Essential to normal bodily functioning, the liver has many different roles in the body, including processing and storing nutrients, detoxifying harmful chemicals from the body, and performing vital digestive functions. Located on the surface of the liver is the porta hepatis. The porta hepatis is a gate, or fissure, where different nerves, vessels, and ducts enter and exit. Veins that run through the liver make up the hepatic portal system, which functions to carry blood from the spleen, stomach, intestines, and pancreas to the liver.

Entering the liver through the porta hepatis is the hepatic portal system. This system is made up of the hepatic portal vein, the hepatic artery, and a network of hepatic nerves. Exiting the liver via the porta hepatis are two hepatic ducts, which remove bile from the liver and lymphatic vessels.

Constituting the hepatic portal system is the hepatic portal vein. This vein is the largest in the system and is created by the uniting of the superior mesenteric vein and the splenic vein. The superior mesenteric vein drains blood from the small intestine and the splenic vein drains blood from the spleen. The splenic vein also receives from the inferior mesenteric vein, which drains blood from part of the large intestine and the pancreatic veins, which drain blood from the pancreas. Before entering the liver, the hepatic portal vein also receives blood from gastric veins.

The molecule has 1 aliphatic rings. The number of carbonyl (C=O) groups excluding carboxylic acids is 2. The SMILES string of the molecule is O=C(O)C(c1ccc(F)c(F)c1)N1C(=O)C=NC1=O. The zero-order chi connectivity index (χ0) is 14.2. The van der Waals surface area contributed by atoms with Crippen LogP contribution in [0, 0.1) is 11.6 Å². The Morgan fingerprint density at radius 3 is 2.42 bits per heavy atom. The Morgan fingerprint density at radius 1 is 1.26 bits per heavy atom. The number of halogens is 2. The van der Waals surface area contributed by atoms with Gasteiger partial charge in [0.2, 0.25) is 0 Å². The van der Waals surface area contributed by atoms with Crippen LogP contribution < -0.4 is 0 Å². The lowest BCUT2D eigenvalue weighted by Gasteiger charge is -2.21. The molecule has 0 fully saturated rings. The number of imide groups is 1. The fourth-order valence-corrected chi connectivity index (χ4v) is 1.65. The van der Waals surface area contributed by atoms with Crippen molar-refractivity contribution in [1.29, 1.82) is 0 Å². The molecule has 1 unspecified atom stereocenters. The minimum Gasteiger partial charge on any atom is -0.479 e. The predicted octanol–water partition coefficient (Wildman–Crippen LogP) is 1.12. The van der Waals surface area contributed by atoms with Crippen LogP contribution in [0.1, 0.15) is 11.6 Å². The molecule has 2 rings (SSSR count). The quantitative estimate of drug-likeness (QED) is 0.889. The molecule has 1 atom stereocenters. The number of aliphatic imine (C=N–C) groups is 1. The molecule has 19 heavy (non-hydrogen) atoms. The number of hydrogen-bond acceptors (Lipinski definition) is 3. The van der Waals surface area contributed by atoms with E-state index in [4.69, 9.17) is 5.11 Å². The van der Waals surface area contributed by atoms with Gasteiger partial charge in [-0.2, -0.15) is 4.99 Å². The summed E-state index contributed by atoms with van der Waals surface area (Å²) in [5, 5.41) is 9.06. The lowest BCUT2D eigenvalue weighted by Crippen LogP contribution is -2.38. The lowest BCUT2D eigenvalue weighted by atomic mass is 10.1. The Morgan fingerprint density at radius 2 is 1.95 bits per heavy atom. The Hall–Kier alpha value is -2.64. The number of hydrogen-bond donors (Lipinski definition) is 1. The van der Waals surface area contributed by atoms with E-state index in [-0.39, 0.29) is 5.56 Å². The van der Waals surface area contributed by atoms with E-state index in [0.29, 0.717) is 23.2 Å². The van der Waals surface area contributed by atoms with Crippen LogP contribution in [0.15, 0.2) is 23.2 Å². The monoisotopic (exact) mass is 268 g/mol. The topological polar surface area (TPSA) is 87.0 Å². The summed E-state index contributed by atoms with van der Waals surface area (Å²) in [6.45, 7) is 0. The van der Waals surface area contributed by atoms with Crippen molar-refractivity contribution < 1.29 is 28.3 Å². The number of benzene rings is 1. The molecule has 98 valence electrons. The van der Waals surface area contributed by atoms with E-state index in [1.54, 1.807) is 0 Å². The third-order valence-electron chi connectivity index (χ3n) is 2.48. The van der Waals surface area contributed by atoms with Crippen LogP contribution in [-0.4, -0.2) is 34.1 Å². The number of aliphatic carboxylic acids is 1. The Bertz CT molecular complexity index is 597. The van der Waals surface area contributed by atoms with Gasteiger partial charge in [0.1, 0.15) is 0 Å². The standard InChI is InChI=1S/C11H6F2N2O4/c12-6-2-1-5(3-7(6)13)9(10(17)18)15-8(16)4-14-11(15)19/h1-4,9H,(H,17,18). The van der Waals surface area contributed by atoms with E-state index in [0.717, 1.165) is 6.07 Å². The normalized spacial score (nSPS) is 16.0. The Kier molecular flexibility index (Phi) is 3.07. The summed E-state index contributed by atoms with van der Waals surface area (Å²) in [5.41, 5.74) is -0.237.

The function of the hepatic portal system is to carry blood into the liver through the hepatic portal vein from small blood vessels called capillaries located in parts of the abdomen. This vein carries blood from the intestines, pancreas, stomach, and spleen to sinusoids, or dilated capillaries, in the liver. As such, the nutrients that are absorbed from these organs are transported to the liver via the hepatic portal system, where they are stored and processed.

One of the many functions of the liver is storing and processing nutrients. Cells that constitute the liver are called hepatocytes, and these cells help to store nutrients as glycogen, fat, and vitamins by removing sugar from blood. Hepatocytes also assist with the processing of nutrients by changing substances that cannot be used by most cells into more usable substances. The liver is involved in detoxifying the body and achieves this by changing the structures of toxic substances into less-harmful substances, making them easier to eliminate. Bile production in the liver is also important and assists digestive functioning by diluting stomach acids.

The Health Board is dedicated to providing accurate and trustworthy information. We carefully select reputable sources and employ a rigorous fact-checking process to maintain the highest standards. To learn more about our commitment to accuracy, read our editorial process.

Discussion Comments

The Health Board, in your inbox

Our latest articles, guides, and more, delivered daily.

The Health Board, in your inbox

Our latest articles, guides, and more, delivered daily.